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"By A Strong East Wind"
by Wayne Blank
Although there is no doubt what-so-ever that it happened, there remains some uncertainty as to the precise route of the Exodus, and just where the parting of the sea occurred. Those who insist that it was the Red Sea as it is defined today (the northern arm of which is now called the Gulf of Suez), may be overlooking the fact that in ancient times the Red Sea may have extended much farther north than it does now (the Dead Sea in Israel is another example of changed natural boundaries over thousands of years). It is very possible that the Bitter Lakes and Lake Timsah today (it was through that natural series of waters that the modern Suez Canal was constructed - see green line on map above) are merely remnants of a more northerly Red Sea that now ends with the Gulf of Suez.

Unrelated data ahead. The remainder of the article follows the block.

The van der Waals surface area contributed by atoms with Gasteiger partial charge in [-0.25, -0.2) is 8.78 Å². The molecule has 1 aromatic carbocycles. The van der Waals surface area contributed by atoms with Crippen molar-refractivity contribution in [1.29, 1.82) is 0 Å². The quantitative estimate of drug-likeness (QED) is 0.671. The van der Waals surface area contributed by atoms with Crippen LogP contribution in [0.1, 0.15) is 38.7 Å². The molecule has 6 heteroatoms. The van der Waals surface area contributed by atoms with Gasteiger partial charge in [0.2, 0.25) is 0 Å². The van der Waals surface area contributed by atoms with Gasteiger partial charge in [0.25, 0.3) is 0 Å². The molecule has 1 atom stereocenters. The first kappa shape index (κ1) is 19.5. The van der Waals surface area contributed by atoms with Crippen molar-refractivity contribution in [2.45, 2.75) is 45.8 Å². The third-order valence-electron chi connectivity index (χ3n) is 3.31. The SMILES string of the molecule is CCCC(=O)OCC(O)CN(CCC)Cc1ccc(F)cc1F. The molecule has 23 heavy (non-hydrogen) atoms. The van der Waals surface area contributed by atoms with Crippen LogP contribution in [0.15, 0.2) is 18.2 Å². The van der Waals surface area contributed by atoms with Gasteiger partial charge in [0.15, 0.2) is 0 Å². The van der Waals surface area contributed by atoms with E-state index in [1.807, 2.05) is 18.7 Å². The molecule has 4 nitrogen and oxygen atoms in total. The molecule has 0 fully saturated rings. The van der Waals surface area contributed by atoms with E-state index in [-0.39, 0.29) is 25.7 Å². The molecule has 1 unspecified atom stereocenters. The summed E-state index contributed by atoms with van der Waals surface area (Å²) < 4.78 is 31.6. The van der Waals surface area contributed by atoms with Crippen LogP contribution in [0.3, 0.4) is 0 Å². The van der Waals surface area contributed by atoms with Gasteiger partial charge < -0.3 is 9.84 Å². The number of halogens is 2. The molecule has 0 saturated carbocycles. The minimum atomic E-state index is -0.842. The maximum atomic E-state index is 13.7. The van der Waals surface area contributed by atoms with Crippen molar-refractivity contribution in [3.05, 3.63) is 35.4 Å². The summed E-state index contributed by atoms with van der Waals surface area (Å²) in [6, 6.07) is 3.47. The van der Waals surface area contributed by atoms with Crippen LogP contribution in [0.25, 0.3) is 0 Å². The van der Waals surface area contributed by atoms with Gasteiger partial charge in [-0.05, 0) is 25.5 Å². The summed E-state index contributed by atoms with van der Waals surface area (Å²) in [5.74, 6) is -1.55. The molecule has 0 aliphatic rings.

The map above illustrates 4 possible places where the parting of the sea occurred. Numbers 1 to 3, the Gulf of Suez, the Bitter Lakes, and Lake Timsah are all possibilities, while number 4, the so-called "northern route" through Lake Bardawil, would seem to be much less probable.
Fact Finder: How did The Lord appear as He traveled with the Israelites during the Exodus?